June 7, 2016 11:20 am
Updated: June 7, 2016 7:50 pm

Students walk out of classes after 5 youth suicides in Woodstock, Ont.

WATCH ABOVE: Woodstock high schoolers stage a walkout after spate of teen suicides

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Hundreds of students in Woodstock, Ont., put down their books and marched out of class Tuesday to call for action in the wake of a string of youth suicides, with some saying more school counsellors would help.

Jada Downing was among them, marching for her 17-year-old stepsister who killed herself last month — the fifth and most recent teen to take their own life in the small community since late February. Police say 36 people have expressed suicidal thoughts or attempted suicide in Woodstock and the surrounding county in that time.

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“We knew she was obviously struggling,” she said.

“As her best friend she talked to me and reached out to me but we didn’t know it was this big of an issue.”

Students are protesting in support of their peers struggling with suicidal thoughts in the wake of the deaths, described by one mental health expert as a “suicide contagion” with one suicide triggering another, and voicing frustration with the belief that the school board isn’t taking their views into consideration.

READ MORE: ‘Suicide contagion’ feared in Woodstock, Ont., after string of youth suicides

“A lot of people just don’t know how to reach out for help,” said Jada.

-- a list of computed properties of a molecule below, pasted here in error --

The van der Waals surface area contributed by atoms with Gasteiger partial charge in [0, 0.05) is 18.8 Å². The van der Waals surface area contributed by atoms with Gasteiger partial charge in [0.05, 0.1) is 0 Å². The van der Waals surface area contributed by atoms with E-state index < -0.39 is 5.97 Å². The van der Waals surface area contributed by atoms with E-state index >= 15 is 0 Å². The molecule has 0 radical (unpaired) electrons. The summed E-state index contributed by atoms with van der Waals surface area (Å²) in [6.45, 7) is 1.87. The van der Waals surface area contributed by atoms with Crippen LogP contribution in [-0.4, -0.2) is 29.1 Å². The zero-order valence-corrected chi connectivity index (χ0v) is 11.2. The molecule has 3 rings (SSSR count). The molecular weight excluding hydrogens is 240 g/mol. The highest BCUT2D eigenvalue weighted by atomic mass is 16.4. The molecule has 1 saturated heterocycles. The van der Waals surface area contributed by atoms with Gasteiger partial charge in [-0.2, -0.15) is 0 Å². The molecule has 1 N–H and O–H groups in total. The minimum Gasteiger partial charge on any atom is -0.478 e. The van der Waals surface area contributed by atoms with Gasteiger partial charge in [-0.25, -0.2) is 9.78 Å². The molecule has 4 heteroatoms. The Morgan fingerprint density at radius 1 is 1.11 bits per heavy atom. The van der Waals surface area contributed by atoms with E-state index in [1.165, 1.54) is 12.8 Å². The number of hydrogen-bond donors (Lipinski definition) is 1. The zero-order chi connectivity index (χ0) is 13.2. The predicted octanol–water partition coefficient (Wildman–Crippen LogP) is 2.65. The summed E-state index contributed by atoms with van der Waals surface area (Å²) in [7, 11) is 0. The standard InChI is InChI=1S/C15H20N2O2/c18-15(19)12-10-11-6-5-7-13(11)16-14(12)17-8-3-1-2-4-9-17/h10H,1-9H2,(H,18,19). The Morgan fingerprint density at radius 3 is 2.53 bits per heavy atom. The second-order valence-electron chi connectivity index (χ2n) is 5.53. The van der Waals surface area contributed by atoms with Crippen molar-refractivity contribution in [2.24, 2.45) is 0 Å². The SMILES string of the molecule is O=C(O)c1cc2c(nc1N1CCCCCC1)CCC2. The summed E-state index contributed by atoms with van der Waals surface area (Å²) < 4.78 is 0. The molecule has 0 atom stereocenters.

“I think that today will be an eyeopener for a lot of people, and they will be able to get the help that my sister needed.”

One improvement voiced by protesters, who marched through the local town square, was improving student access to counsellors.

“There’s a lot of missing puzzle pieces. We have a counsellor in our school. He’s amazing, but he’s not there all the time,” the teen said.

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Thirteen-year-old Sydney LaHay said her high school has counsellors present two days a week, “but the other three they’re not there.”

“That’s a lot. They’re missing out,” she said. Prior to first suicide the school board should have had more counsellors, “Even before the first suicide they should have had counsellors in schools

“They should have been acting on this. But as five people lost their lives now they’re trying to do something,” Sydney added.

“You can’t repay a life but I feel it can get better for someone else.”

School board officials said additional mental health resources have been deployed in Woodstock.

“There is support five days a week in the schools,” said Karen Edgar with the Thames Valley District School Board.

Even if a counsellor is not available every day, over 1,000 staff — from teachers to administrators — with suicide-prevention training are available at the area’s three school boards, said Kathy Furlong with with the London District Catholic School Board.

“There are lots of supports in place. Is it full time every day all year? No, it’s not,” she said. “[But] there are absolutely a lot of places to turn.”

With a file from The Canadian Press

© 2016 Global News, a division of Corus Entertainment Inc.

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